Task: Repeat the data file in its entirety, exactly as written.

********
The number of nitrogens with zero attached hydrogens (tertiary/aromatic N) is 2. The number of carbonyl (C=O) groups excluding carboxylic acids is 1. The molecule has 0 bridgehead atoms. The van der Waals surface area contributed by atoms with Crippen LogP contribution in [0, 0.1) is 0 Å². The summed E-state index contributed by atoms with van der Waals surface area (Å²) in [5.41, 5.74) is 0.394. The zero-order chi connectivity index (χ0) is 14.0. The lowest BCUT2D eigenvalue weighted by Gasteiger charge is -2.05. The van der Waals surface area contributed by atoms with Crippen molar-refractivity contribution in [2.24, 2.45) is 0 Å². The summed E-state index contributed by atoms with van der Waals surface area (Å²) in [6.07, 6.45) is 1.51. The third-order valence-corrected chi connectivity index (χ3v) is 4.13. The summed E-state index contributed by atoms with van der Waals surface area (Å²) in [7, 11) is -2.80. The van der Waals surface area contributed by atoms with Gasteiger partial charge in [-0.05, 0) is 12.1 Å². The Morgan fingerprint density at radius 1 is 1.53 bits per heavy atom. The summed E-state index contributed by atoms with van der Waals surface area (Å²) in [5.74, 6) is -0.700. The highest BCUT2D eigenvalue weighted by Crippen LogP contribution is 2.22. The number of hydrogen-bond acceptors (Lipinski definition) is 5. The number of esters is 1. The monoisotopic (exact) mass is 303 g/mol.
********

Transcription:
The number of nitrogens with zero attached hydrogens (tertiary/aromatic N) is 2. The number of carbonyl (C=O) groups excluding carboxylic acids is 1. The molecule has 0 bridgehead atoms. The van der Waals surface area contributed by atoms with Crippen LogP contribution in [0, 0.1) is 0 Å². The summed E-state index contributed by atoms with van der Waals surface area (Å²) in [5.41, 5.74) is 0.394. The zero-order chi connectivity index (χ0) is 14.0. The lowest BCUT2D eigenvalue weighted by Gasteiger charge is -2.05. The van der Waals surface area contributed by atoms with Crippen molar-refractivity contribution in [2.24, 2.45) is 0 Å². The summed E-state index contributed by atoms with van der Waals surface area (Å²) in [6.07, 6.45) is 1.51. The third-order valence-corrected chi connectivity index (χ3v) is 4.13. The summed E-state index contributed by atoms with van der Waals surface area (Å²) in [7, 11) is -2.80. The van der Waals surface area contributed by atoms with Gasteiger partial charge in [-0.05, 0) is 12.1 Å². The Morgan fingerprint density at radius 1 is 1.53 bits per heavy atom. The summed E-state index contributed by atoms with van der Waals surface area (Å²) in [5.74, 6) is -0.700. The highest BCUT2D eigenvalue weighted by Crippen LogP contribution is 2.22. The number of hydrogen-bond acceptors (Lipinski definition) is 5. The number of esters is 1. The monoisotopic (exact) mass is 303 g/mol.